Imagery of Regent people and campus

Doctoral Project Abstract

Helping Heal the Invisible Wounds of War

John Klevecz

This doctoral project provides the intellectual foundation, in part, for the implementation of a religious ministry in support of non-clinical assistance for veterans and their families. The operational requirements encountered by U. S. service members in the wars in Afghanistan and Iraq are unusual in many respects. These wars are the first sustained operations for the all-volunteer force. Service members are subjected to multiple deployments with some deployments occurring within 9 months of the previous one. The force composition relies upon the highest density of National Guard and Reserve forces in more than 60 years. Advances in military medicine have resulted in unprecedented wound survival rates that approximate 90 % survivability. Invisible wounds, however, in the form of post-traumatic stress disorder among other mental health issues, are taking a deleterious toll on service members and their families. The symptoms are slow to evolve, oftentimes difficult to observe & categorize and may endure for years. Among the barriers to care is a cultural stigma that discourages properly diagnosed service members from seeking the professional health treatment that they know that they need. Left unresolved the symptoms may reverberate across affected generations. A comprehensive set of factors with potential to promote resilience across the U.S. military has implications and benefits for individual service members, their families, their units and communities. Recovery from war deployment-induced mental health concerns will be considered in light of a healthy spiritual environment.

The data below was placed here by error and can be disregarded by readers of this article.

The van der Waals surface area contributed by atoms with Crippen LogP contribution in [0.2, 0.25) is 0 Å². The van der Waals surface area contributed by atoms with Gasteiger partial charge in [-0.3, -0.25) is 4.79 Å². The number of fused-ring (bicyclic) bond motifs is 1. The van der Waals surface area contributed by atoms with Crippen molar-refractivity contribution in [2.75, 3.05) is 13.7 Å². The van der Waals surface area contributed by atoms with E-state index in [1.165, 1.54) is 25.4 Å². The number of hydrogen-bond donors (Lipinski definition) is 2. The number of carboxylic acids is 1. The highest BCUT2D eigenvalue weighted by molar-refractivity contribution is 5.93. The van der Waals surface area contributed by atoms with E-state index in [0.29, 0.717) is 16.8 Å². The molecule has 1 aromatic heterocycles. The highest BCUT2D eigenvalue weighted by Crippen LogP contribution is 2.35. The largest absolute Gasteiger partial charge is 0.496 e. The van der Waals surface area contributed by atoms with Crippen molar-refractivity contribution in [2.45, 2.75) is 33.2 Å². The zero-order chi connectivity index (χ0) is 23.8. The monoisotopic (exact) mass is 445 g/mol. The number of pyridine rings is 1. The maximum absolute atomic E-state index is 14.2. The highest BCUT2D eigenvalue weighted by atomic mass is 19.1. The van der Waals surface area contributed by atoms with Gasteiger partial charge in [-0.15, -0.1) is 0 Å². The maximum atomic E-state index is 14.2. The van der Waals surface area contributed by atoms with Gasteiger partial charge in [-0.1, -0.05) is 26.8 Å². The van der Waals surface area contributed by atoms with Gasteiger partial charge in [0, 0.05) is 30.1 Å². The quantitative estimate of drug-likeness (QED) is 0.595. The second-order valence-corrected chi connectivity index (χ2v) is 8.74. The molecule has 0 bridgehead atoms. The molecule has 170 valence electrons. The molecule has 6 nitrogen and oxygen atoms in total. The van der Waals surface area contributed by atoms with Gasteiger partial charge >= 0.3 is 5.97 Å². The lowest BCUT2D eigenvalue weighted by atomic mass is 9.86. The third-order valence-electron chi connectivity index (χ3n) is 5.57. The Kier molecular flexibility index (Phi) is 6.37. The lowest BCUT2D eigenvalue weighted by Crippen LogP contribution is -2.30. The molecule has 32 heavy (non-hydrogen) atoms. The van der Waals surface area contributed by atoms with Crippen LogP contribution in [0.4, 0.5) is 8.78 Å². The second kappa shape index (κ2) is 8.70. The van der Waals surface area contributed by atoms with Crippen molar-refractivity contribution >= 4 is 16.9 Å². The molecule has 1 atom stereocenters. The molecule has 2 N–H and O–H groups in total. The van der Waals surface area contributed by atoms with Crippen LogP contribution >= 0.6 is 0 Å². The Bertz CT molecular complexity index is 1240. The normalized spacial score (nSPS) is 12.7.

For more information regarding this project please contact